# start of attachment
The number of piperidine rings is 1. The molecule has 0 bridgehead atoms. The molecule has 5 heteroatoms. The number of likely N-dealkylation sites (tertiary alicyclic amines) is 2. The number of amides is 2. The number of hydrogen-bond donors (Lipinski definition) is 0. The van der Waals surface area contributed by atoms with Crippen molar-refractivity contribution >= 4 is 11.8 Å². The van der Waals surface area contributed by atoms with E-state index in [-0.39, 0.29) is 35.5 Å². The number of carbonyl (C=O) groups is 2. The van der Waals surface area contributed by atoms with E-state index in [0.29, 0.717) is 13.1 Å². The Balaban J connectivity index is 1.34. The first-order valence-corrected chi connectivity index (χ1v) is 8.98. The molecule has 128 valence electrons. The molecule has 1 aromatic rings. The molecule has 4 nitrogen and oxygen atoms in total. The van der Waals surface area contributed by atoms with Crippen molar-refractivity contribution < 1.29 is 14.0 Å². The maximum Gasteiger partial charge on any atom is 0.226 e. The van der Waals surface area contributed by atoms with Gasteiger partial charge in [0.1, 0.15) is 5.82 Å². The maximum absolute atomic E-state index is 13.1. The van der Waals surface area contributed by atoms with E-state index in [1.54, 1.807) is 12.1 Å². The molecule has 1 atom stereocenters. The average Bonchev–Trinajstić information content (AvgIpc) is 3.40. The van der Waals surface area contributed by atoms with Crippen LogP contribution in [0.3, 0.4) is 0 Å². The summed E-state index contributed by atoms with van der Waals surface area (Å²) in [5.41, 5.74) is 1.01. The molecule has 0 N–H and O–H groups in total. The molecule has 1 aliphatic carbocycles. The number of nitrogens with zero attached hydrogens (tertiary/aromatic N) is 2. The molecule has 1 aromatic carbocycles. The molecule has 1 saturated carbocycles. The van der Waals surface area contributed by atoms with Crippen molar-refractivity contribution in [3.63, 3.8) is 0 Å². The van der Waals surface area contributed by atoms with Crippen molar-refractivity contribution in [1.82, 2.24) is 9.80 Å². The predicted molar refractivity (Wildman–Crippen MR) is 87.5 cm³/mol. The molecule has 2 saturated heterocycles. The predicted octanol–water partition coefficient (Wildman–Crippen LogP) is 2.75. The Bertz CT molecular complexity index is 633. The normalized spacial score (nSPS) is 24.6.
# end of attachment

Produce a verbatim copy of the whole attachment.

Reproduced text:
The number of piperidine rings is 1. The molecule has 0 bridgehead atoms. The molecule has 5 heteroatoms. The number of likely N-dealkylation sites (tertiary alicyclic amines) is 2. The number of amides is 2. The number of hydrogen-bond donors (Lipinski definition) is 0. The van der Waals surface area contributed by atoms with Crippen molar-refractivity contribution >= 4 is 11.8 Å². The van der Waals surface area contributed by atoms with E-state index in [-0.39, 0.29) is 35.5 Å². The number of carbonyl (C=O) groups is 2. The van der Waals surface area contributed by atoms with E-state index in [0.29, 0.717) is 13.1 Å². The Balaban J connectivity index is 1.34. The first-order valence-corrected chi connectivity index (χ1v) is 8.98. The molecule has 128 valence electrons. The molecule has 1 aromatic rings. The molecule has 4 nitrogen and oxygen atoms in total. The van der Waals surface area contributed by atoms with Crippen molar-refractivity contribution < 1.29 is 14.0 Å². The maximum Gasteiger partial charge on any atom is 0.226 e. The van der Waals surface area contributed by atoms with Gasteiger partial charge in [0.1, 0.15) is 5.82 Å². The maximum absolute atomic E-state index is 13.1. The van der Waals surface area contributed by atoms with E-state index in [1.54, 1.807) is 12.1 Å². The molecule has 1 atom stereocenters. The average Bonchev–Trinajstić information content (AvgIpc) is 3.40. The van der Waals surface area contributed by atoms with Crippen LogP contribution in [0.3, 0.4) is 0 Å². The summed E-state index contributed by atoms with van der Waals surface area (Å²) in [5.41, 5.74) is 1.01. The molecule has 0 N–H and O–H groups in total. The molecule has 1 aliphatic carbocycles. The number of nitrogens with zero attached hydrogens (tertiary/aromatic N) is 2. The molecule has 1 aromatic carbocycles. The molecule has 1 saturated carbocycles. The van der Waals surface area contributed by atoms with Crippen molar-refractivity contribution in [3.63, 3.8) is 0 Å². The van der Waals surface area contributed by atoms with Crippen molar-refractivity contribution in [1.82, 2.24) is 9.80 Å². The predicted molar refractivity (Wildman–Crippen MR) is 87.5 cm³/mol. The molecule has 2 saturated heterocycles. The predicted octanol–water partition coefficient (Wildman–Crippen LogP) is 2.75. The Bertz CT molecular complexity index is 633. The normalized spacial score (nSPS) is 24.6.